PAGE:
From Library Journal
When historian Goodwin was six years old, her father taught her how to keep score for "their" team, the Brooklyn Dodgers. While this activity forged a lifelong bond between father and daughter, her mother formed an equally strong relationship with her through the shared love of reading. Goodwin recounts some wonderful stories in this coming-of-age tale about both her family and an era when baseball truly was the national pastime that brought whole communities together. From details of specific games to descriptions of players, including Jackie Robinson, a great deal of the narrative centers around the sport. Between games and seasons, Goodwin relates the impact of pivotal historical events, such as the Rosenberg trial. Her end of innocence follows with the destruction of Ebbets Field, her mother's death, and her father's lapse into despair. Goodwin gives listeners reason to consider what each of us has retained of our childhood passions. A poignant but unsentimental journey for all adults and, of course, especially for baseball fans.?Jeanne P. Leader, Everett Community Coll., Wash.
Copyright 1997 Reed Business Information, Inc.
From Kirkus Reviews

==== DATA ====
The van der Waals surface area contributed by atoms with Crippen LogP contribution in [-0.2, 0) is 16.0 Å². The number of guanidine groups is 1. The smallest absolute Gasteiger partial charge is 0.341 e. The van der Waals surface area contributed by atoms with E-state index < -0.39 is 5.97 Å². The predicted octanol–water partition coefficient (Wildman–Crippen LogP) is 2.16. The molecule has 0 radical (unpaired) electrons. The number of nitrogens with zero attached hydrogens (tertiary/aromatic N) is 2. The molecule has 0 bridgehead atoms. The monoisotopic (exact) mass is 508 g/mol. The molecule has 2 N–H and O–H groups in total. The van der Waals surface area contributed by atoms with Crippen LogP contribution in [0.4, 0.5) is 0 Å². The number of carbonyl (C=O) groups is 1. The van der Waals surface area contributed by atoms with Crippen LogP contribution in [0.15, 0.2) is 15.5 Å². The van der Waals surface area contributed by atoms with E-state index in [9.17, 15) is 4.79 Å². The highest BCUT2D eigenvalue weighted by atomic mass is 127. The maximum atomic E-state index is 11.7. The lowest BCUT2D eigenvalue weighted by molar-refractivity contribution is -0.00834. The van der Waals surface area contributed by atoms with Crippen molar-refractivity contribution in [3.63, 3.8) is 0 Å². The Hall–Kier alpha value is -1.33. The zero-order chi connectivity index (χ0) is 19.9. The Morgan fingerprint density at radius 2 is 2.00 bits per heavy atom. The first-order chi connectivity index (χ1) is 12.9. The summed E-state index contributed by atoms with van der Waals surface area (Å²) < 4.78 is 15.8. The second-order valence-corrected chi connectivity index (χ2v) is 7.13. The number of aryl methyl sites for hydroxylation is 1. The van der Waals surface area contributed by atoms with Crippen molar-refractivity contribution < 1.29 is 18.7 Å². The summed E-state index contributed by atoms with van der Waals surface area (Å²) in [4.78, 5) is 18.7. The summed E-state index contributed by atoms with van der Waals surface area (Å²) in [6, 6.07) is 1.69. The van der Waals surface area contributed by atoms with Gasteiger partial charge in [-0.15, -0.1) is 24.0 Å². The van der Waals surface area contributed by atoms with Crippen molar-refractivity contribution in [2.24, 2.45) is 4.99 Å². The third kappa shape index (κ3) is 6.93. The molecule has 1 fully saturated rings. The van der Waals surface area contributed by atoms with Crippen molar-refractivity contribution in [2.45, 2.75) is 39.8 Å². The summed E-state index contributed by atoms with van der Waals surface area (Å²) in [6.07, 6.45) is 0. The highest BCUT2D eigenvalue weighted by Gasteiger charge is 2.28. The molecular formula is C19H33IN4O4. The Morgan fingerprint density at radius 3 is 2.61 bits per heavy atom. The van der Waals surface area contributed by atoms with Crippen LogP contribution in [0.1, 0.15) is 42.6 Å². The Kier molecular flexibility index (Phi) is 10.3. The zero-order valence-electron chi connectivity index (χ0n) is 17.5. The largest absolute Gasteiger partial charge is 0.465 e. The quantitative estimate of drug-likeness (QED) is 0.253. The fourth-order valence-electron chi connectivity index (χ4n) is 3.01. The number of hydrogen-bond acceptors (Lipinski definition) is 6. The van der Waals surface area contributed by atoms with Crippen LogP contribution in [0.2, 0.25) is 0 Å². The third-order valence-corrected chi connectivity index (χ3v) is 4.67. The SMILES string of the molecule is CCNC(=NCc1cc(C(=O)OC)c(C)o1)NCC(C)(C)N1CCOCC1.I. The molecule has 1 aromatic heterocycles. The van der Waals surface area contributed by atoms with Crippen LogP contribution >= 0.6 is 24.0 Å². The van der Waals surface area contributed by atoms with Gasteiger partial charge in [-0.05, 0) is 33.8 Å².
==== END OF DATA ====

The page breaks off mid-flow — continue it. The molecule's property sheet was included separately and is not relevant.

Pulitzer Prizewinning historian Goodwin (No Ordinary Time, 1994, etc.) turns her gaze inward, looking back on a childhood enlivened by books and baseball. In many ways Goodwin had a typical '50s girlhood. She grew up on suburban Long Island at a time when many families were relocating to such communities. Her father worked, her mother was a homemaker. Perhaps the biggest difference between Goodwin and other girls growing up in this era was her deep and abiding enthusiasm for baseball. When she was six, she recalls, her father gave her a score book and taught her how to use it, a gift that ``opened [her] heart to baseball.'' Retelling games for her father's benefit after he came home from work was her ``first lesson . . . in narrative art.'' One can easily see how re-creating these games from the score book taught her to harness her imagination to quotidian details to re-create history. If baseball bonded her more deeply to her father, books served the same purpose in her relationship with her mother, a sickly woman with severe angina and numerous other problems. Goodwin also offers a child's-eye view of the Cold War, from the lunacy of bomb shelters and ``duck and cover'' drills to a particularly disturbing memory of reenacting the McCarthy hearings with other neighborhood children. Gradually we see her neighborhood unraveling under economic pressures, the Dodgers and Giants moving to the West Coast, and finally, her mother dying of an apparent heart attack at 51. Regrettably, Goodwin recounts all this in unimaginative prose, offering surprisingly few original insights into either baseball or the sociopolitical currents of the time. Except for the final chapter about her mother's death and her father's subsequent depression and drinking problems, the book falls far short of her compelling historical narratives. (Author tour) -- Copyright ©1997, Kirkus Associates, LP. All rights reserved.
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